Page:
Another mother convicted of killing her children following evidence given by paediatrician Sir Roy Meadow has had her conviction quashed.
The Court of Appeal held that 31-year-old Donna Anthony could be released from jail after serving six years of a life sentence, after finding the evidence that convicted her to be “significantly undermined”. Anthony is the third woman to be freed from prison in these circumstances, following Angela Cannings and Sally Clark.
Sitting in the Appeal Court with Mrs Justice Hallett and Mr Justice Leveson, Lord Justice Judge said: “In essence the essential thrust of the Crown’s case against the appellant at trial has been significantly undermined. In the circumstances, we are persuaded that the convictions are unsafe and should be quashed.”
He added that the jury were right at the time to find Anthony guilty in the face of the evidence presented to them and that: “The Crown did not invite us to order a new trial and, not without some hesitation, we have decided not to do so.”
Anthony was jailed in 1998 for the killing of her 11-month-old and four-month-old children. Her case was one of 28 convictions put up for review by the Attorney General after the Cannings’ verdict was overturned last year.
Donna Anthony, by Ken Norman (MOJUK)
“Tormented Donna Anthony, 25, smothered 11-month-old Jordan and four-month-old Michael then feigned anguish,” the jury was told. “Frantically she tried to revive them after taking them to the very edge of the line that divides life and death.”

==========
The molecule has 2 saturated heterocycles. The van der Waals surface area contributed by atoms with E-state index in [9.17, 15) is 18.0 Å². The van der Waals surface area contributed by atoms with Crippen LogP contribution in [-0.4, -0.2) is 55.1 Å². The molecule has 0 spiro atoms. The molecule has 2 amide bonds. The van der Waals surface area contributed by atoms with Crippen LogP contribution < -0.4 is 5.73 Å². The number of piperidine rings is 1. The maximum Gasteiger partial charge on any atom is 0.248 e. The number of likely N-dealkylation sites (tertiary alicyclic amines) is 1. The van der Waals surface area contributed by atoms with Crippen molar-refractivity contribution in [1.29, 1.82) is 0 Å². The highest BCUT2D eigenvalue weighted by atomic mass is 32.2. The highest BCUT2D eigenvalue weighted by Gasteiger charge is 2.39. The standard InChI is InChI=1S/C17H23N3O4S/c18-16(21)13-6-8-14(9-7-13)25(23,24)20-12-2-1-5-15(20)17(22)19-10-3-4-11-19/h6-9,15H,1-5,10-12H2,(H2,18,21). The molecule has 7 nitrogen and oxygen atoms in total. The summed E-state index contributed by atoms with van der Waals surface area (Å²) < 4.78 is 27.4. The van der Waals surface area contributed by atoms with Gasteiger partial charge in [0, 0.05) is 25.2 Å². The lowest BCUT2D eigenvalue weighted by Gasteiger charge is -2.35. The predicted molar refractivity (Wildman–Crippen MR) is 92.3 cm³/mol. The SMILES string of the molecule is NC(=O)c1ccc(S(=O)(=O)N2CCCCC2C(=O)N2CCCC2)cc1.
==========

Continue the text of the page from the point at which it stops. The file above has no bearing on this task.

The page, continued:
Sally Clark doctor wins GMC case
Professor Sir Roy Meadow has won his High Court appeal against the General Medical Council’s decision to strike him off the medical register.
GMC finds Clark professor guilty
The General Medical Council has found Professor Sir Roy Meadow guilty of giving erroneous and misleading evidence in the Sally Clark case.
Sir Roy Meadow struck off by GMC
Sir Roy had stood by his evidence, but admitted his use of statistics at Mrs Clark’s 1999 trial was “insensitive”.
Anthony latest mother to be freed
Donna Anthony’s is the latest in a series of well-publicised cases regarding infant deaths.
She lost her babies, then spent seven years in jail before being cleared of their murders. But Donna Anthony says she’ll always be seen as a child-killer
On occasions, Donna Anthony still finds herself sitting in the bedroom of her cosy home waiting for someone to unlock the door and let her out. ‘I used to do it all the time at first,’ she recalls. ‘It took me ages to get used to the fact that I could just walk out of my own free will.’
Q&A: Donna Anthony case
Alison Holt, BBC social affairs correspondent, looks at what happened and what lies ahead for the 31-year-old walking free after six years in jail.